After graduating from college in 2004, Bola Sokunbi challenged herself to save as much as possible. She had admired the way her mother became a “hustle queen,” jumping into business after staying home to raise four children, and she wanted to start laying her own financial foundation.
Working as a tech consultant in New York City from 2004 to 2008 before she was married, she managed to save 40% to 50% of her $54,000 annual salary. Sokunbi, who grew up in Austria and Nigeria, educated herself about the American retirement savings system along the way. One book that particularly influenced her was Smart Women Finish Rich by David Bach. “I read that book to shreds,” she says.
Today, Sokunbi, 36, is an influencer herself. She quit her consulting job two years ago to focus full-time on running Clever Girl Finance, her financial education site for women. She has 4-year-old twins and lives with her husband, a doctor, in Hunterdon County, N.J.
Here, she shares insights into her aggressive savings plan.
Set Your Intentions
None of Sokunbi’s friends were saving as aggressively as she was right out of college. Some were making twice what she earned and saving nothing at all. But that didn’t faze her. “For me, it was setting intentions and wanting to do it,” she says. It helped that Sokunbi didn’t have student loan debt. Her mother paid for her college education, which she began in Austria and finished in the U.S.
Another tailwind was the fact that she didn’t have much time to spend money. She travelled a lot for work during the week and began a side gig as a wedding photographer on the weekends. Not only did her two jobs take up a lot of time, but they also took care of most of her meals: her company would foot the tab for her food when she was on the road, and she’d also eat at weddings as part of her compensation. When she was left to her own devices, “I was pretty much buying ramen noodles and Coke, my guilty pleasure,” she says.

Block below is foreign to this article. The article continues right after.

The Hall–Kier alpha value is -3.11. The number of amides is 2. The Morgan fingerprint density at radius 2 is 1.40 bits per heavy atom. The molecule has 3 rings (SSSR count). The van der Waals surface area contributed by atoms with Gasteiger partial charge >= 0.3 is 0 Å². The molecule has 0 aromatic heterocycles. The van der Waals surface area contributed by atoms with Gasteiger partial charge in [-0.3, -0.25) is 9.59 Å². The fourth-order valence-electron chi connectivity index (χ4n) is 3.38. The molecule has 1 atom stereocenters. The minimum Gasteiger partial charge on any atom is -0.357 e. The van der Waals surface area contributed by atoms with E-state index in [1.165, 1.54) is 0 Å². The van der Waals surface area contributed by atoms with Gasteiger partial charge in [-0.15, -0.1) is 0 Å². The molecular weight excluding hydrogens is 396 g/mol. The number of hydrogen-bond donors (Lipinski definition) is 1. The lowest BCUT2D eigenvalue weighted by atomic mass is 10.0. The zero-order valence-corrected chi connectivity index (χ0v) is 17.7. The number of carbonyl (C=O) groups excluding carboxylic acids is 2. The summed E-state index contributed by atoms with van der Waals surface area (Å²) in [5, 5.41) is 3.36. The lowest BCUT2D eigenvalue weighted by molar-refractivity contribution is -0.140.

She enjoyed getting to work early and reading personal finance blogs over her breakfast of a free company bagel. She loved seeing how Mr. Money Mustache and others approached investing and calculating their income in early retirement, but she didn’t necessarily aspire to follow in their footsteps and reach FIRE, an acronym for financial independence, retire early.
So, her mother paid for her college, so no student debt. She travels a lot, so no permanent home/rent - and the travel is often covered by her employer. She also gets a lot of meals comped as part of her work. Oh, and she got married to a doctor, which probably made her website income discretionary.
I get the feeling there are some aspects of her story that make her advice somewhat... dubious.